The long thread of my life has allowed me to ingest 2/3 century of cultural change. Yet here I am associated once again with my former family company, a trouser island unto itself holding forth against sloppy pants.
Just received a J. Press email headlined “Fall’s Casual Trousers.” I read it under the covers as if it were The Amboy Dukes, my favorite sixth grade dirty book. J. Press sharing neighborly quarters on 44th and Vanderbilt with the Yale Club whose unforgiving dress code specifies “Denim, neat clean and in good repair.” We do Boola Boola one better.
Proletarian denim either well pressed or dry-cleaned are beyond the fringe compared to J. Press 100% cotton brushed twill trousers woven in England and tailored in the USA. They represent the defining statement upgrading casual wear in a range of colors that hypes the blazer, sport coat or sweater they accompany.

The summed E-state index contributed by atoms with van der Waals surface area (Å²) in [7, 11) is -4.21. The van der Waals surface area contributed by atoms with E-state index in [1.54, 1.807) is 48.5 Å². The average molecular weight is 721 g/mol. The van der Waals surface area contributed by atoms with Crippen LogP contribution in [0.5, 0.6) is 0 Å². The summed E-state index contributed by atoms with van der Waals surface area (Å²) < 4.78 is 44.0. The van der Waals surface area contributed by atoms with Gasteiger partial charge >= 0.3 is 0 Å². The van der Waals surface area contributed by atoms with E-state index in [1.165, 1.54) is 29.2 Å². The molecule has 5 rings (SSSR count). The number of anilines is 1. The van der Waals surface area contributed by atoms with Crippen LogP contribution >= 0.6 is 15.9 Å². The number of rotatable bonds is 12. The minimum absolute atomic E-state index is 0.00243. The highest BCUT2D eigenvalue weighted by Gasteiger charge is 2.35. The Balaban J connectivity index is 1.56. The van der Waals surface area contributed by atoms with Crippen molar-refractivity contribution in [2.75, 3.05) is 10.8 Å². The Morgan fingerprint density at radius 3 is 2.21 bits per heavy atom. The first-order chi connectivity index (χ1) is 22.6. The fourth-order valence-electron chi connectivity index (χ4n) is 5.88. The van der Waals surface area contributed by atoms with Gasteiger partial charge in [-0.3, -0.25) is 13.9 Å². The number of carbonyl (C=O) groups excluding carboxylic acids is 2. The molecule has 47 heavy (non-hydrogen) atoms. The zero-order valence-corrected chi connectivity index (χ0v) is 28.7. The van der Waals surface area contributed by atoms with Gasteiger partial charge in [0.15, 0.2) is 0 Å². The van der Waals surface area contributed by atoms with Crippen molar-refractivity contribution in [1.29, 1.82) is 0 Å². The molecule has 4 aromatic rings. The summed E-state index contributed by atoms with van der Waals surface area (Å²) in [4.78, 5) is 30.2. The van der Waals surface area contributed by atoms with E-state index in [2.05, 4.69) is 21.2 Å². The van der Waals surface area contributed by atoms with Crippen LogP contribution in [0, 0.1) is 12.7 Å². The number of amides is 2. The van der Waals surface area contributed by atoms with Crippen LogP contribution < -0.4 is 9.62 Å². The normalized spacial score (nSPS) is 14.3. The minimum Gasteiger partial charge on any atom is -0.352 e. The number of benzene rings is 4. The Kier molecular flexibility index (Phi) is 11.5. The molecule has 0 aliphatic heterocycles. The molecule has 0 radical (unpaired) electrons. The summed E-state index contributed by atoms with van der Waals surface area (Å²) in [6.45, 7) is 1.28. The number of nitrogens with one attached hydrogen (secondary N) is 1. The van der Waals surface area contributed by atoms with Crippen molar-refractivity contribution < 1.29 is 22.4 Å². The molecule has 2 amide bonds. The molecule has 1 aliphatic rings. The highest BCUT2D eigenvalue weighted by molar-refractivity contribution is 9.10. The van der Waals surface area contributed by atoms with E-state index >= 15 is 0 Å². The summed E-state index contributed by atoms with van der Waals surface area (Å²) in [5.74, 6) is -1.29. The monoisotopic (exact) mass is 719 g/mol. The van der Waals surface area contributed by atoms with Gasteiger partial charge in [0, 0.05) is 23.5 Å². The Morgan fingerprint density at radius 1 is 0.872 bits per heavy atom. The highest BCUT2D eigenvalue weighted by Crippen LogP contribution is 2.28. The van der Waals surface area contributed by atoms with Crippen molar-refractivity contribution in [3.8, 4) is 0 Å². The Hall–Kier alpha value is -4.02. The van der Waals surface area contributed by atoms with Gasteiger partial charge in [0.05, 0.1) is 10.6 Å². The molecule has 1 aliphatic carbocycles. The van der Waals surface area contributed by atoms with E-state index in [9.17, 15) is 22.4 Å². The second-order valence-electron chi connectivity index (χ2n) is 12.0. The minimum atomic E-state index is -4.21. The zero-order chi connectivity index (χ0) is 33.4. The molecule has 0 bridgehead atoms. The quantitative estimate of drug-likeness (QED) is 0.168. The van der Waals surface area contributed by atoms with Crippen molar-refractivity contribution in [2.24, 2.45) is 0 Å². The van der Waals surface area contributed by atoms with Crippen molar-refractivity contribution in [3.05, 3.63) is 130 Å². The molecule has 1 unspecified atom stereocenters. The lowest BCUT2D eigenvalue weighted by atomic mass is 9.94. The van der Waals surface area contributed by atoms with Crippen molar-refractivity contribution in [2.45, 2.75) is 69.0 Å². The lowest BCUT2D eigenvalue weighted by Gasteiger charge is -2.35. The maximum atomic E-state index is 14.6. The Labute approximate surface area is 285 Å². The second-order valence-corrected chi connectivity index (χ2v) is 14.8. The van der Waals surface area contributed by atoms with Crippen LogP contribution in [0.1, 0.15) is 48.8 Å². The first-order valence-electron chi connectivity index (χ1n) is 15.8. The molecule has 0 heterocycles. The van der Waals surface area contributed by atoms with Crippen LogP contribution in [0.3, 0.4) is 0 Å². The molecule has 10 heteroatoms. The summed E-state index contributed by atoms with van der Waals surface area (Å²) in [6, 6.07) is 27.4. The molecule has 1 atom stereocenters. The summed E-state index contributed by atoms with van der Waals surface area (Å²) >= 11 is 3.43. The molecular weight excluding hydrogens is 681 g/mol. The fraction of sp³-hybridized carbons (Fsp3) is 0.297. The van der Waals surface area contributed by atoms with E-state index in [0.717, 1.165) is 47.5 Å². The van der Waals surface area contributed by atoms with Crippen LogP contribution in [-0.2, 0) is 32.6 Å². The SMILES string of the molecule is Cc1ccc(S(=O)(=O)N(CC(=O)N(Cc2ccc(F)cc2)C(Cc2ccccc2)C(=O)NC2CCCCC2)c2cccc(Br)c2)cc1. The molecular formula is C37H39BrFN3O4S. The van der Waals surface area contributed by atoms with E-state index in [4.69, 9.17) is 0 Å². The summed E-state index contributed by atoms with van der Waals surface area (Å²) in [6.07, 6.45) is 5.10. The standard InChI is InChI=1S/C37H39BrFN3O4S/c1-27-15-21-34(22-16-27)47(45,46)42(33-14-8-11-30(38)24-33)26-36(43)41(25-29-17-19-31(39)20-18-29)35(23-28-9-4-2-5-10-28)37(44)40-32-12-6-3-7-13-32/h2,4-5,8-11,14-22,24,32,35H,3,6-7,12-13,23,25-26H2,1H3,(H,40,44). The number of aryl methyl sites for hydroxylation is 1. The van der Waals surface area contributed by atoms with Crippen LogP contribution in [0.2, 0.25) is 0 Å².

A step up for surface ambiance further enhances our encyclopedic selection of mid wale combed cotton Corduroy trousers featured in a coloratura of elaborate shades with runs, trills, wide leaps assisting a gentleman’s art dressing down.
Don’t want to wear a suit? Fake it. Up the game with good old-fashioned grey flannels or worsted gabardine twills that fitting work with Shaggy Dogs or Harris Tweed.
Your reference to twill intrigued me. I have a pair of twenty year old trousers made of cavalry twill which i still break out on Fall days. This is the most wonderful, long wearing material. Is it possible that J. Press might be willing to bring it back? The reference to cavalry comes from the fact that the U.S. Army Cavalry as well as most private persons who were horseback riders all had there riding pants made of this material. it wore like iron and took all of the wear and tear that one’s legs took while trotting or galloping a horse.
All the best,
Back home in Indiana, where Booth Tarkington and I are from, denim was worn mostly for overalls by the old men and patched bluejeans by the boys. It was authentic and honorable workwear for the field, farm, and garage. However, when I became a student at DePauw and Yale, I learned the value of pressed khakis and OCBD shirts. Understated, perhaps. But always correct.
Why does J. Press not sell front pleated trousers any longer?